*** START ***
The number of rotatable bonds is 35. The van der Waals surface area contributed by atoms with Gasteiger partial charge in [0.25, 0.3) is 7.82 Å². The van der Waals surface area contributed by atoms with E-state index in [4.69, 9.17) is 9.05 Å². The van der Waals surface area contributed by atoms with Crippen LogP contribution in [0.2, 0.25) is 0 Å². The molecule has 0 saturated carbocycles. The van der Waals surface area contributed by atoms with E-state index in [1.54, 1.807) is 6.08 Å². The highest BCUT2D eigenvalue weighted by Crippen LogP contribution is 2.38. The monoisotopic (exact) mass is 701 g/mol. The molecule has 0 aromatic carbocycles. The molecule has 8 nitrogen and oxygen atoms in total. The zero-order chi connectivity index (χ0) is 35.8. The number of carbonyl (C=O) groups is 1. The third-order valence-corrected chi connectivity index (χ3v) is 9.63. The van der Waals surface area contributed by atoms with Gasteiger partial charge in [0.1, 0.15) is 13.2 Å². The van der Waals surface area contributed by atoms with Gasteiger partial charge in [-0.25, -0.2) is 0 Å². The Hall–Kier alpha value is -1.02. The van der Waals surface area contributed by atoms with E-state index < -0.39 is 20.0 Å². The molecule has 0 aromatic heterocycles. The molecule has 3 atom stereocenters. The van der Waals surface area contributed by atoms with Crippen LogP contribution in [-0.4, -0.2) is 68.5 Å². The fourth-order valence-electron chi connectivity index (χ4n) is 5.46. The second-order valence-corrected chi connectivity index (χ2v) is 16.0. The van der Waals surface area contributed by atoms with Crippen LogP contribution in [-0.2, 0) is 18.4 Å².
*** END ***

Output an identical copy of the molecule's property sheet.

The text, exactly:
The number of rotatable bonds is 35. The van der Waals surface area contributed by atoms with Gasteiger partial charge in [0.25, 0.3) is 7.82 Å². The van der Waals surface area contributed by atoms with E-state index in [4.69, 9.17) is 9.05 Å². The van der Waals surface area contributed by atoms with Crippen LogP contribution in [0.2, 0.25) is 0 Å². The molecule has 0 saturated carbocycles. The van der Waals surface area contributed by atoms with E-state index in [1.54, 1.807) is 6.08 Å². The highest BCUT2D eigenvalue weighted by Crippen LogP contribution is 2.38. The monoisotopic (exact) mass is 701 g/mol. The molecule has 0 aromatic carbocycles. The molecule has 8 nitrogen and oxygen atoms in total. The zero-order chi connectivity index (χ0) is 35.8. The number of carbonyl (C=O) groups is 1. The third-order valence-corrected chi connectivity index (χ3v) is 9.63. The van der Waals surface area contributed by atoms with Gasteiger partial charge in [0.1, 0.15) is 13.2 Å². The van der Waals surface area contributed by atoms with Gasteiger partial charge in [-0.25, -0.2) is 0 Å². The Hall–Kier alpha value is -1.02. The van der Waals surface area contributed by atoms with E-state index < -0.39 is 20.0 Å². The molecule has 0 aromatic heterocycles. The molecule has 3 atom stereocenters. The van der Waals surface area contributed by atoms with Crippen LogP contribution in [-0.4, -0.2) is 68.5 Å². The fourth-order valence-electron chi connectivity index (χ4n) is 5.46. The second-order valence-corrected chi connectivity index (χ2v) is 16.0. The van der Waals surface area contributed by atoms with Crippen LogP contribution in [-0.2, 0) is 18.4 Å².